Mr. Franke is remembered as an appointee who recognized the key role of information systems in the management of government, and his interest in the information management community extended beyond his own work. He encouraged his managers to take an active role in government-wide organizations such as ACT, participated in conferences to learn how information systems could help make government more effective, and challenged those in the field to do things smarter and faster.

Previous winners have included:

2003: Ira Hobbs
2006: Dave Winnergren
2007: Kevin Carroll
2008: Karen Evans

If there is a more comprehensive list, let me know and I’ll get it posted.

Written by cdorobek

June 3, 2009 at 9:01 AM

DorobekInsider: How do you build a better Web site? One member of Congress tries crowdsourcing

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Rep. Mike Honda (D-CA) is looking to redesign his Web site. How does one go about doing that? Crowdsourcing.

Honda details the thinking behind it on his blog:

Recently, I announced the launch of a new pioneering project to improve civic engagement in Congress via crowdSPRING. I will be redesigning my website – using a technique called crowd-sourcing – to lead the way in making government sites more transparent and accessible to the public.

20090603 hondaThe project allows designers to mock up multiple layouts for consideration by you, my constituents. The final design will be chosen based on votes, design functionality, usability, and other criteria. I believe that this crowd-sourcing initiative will usher in a new era of government transparency. Many government websites have good content, but the content is often very hard to find. We are giving power to you, and democratizing the way we interact with the public.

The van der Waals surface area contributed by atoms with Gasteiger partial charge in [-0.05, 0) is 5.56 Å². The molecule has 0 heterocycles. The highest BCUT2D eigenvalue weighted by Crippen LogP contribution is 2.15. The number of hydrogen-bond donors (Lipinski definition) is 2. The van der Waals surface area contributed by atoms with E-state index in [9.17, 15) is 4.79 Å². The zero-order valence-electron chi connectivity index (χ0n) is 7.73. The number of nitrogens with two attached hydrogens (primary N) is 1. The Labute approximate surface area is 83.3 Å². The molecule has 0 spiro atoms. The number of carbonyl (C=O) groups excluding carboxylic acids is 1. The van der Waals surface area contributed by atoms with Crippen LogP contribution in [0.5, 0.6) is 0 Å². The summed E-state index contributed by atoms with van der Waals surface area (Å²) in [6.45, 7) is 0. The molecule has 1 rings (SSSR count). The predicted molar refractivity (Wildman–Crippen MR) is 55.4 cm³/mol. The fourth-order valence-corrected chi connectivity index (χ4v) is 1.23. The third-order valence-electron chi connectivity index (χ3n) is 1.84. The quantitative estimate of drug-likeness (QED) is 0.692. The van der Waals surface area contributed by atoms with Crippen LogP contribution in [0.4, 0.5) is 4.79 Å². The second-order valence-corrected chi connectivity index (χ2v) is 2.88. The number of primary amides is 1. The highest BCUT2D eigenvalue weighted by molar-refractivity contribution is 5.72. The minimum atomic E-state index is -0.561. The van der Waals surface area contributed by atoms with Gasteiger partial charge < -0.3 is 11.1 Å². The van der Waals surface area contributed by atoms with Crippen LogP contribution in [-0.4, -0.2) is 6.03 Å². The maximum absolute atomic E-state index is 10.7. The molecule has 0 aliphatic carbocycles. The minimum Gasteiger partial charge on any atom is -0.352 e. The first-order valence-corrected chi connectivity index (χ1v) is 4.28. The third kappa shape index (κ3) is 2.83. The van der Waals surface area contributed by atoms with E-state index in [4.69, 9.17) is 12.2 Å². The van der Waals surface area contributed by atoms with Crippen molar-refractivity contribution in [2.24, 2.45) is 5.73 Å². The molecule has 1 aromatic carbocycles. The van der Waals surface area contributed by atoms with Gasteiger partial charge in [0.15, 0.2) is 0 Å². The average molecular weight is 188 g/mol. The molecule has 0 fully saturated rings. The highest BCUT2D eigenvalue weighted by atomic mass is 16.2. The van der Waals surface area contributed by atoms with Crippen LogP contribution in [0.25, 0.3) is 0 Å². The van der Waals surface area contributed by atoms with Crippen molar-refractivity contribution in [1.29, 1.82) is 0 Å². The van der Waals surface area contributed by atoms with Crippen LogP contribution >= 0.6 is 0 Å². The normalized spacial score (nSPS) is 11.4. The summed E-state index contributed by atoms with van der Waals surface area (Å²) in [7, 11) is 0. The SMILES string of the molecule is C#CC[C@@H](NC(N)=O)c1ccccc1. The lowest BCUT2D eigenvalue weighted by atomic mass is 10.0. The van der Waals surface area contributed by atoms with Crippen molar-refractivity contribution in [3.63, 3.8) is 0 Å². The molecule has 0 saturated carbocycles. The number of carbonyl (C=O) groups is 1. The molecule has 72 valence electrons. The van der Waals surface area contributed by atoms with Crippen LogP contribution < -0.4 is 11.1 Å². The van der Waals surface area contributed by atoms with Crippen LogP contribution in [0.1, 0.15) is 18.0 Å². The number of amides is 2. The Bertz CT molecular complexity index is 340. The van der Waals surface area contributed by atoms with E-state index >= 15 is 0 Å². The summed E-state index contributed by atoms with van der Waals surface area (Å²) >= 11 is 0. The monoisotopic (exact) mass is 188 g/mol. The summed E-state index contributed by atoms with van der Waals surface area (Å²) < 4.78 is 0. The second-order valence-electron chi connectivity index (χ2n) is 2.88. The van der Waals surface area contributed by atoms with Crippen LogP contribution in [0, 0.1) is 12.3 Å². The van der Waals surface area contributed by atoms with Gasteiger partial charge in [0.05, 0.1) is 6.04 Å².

My goal as your Member of Congress is to serve you first and foremost. This crowd-sourcing initiative ensures that I am meeting your needs on your terms by allowing an unprecedented level of access into the design process of a government website.

The purpose of the website redesign is to move America closer to Government 2.0, where the public’s ability to access and provide advice to Members of Congress is enhanced by new technology and new online participation. As many of you know, I am very active through Twitter, Facebook, and my blog. I intend to make my new site be an example for other member sites to follow. Congress must take advantage of Web 2.0 technologies, to transform the relationship between citizens and government. Instead of viewing the public as a customer for services, I believe that we should empower citizens to become our partners in shaping the future of our nation.

The project has gone live, you can view the entries by clicking here.

I would love to hear your comments about this initiative. You can leave them on my blog here.

I will be posting more information soon about the voting process once we begin recieving entries for consideration.

This has just launched, but… Find the specific details about this initiative here.

What a fascinating idea — and how fun will it be to watch this as it evolves.

Written by cdorobek

June 3, 2009 at 7:34 AM